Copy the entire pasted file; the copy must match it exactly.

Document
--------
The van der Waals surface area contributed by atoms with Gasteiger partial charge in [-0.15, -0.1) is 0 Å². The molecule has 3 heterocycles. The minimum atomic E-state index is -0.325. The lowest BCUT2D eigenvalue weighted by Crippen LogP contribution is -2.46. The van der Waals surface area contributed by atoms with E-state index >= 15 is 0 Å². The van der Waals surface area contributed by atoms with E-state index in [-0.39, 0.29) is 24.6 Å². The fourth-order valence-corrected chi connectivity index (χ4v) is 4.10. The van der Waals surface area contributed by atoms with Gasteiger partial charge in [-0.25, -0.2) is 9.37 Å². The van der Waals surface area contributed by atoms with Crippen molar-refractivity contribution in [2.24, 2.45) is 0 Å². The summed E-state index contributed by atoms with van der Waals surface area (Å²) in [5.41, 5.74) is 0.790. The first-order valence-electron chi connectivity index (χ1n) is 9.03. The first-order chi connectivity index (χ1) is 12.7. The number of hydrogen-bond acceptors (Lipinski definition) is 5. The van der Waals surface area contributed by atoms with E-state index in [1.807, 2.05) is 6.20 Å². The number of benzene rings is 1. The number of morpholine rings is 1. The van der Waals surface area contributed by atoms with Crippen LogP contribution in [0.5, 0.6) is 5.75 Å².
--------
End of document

The van der Waals surface area contributed by atoms with Gasteiger partial charge in [-0.15, -0.1) is 0 Å². The molecule has 3 heterocycles. The minimum atomic E-state index is -0.325. The lowest BCUT2D eigenvalue weighted by Crippen LogP contribution is -2.46. The van der Waals surface area contributed by atoms with E-state index >= 15 is 0 Å². The van der Waals surface area contributed by atoms with E-state index in [-0.39, 0.29) is 24.6 Å². The fourth-order valence-corrected chi connectivity index (χ4v) is 4.10. The van der Waals surface area contributed by atoms with Gasteiger partial charge in [-0.25, -0.2) is 9.37 Å². The van der Waals surface area contributed by atoms with Crippen molar-refractivity contribution in [2.24, 2.45) is 0 Å². The summed E-state index contributed by atoms with van der Waals surface area (Å²) in [5.41, 5.74) is 0.790. The first-order valence-electron chi connectivity index (χ1n) is 9.03. The first-order chi connectivity index (χ1) is 12.7. The number of hydrogen-bond acceptors (Lipinski definition) is 5. The van der Waals surface area contributed by atoms with E-state index in [1.807, 2.05) is 6.20 Å². The number of benzene rings is 1. The number of morpholine rings is 1. The van der Waals surface area contributed by atoms with Crippen LogP contribution in [0.5, 0.6) is 5.75 Å².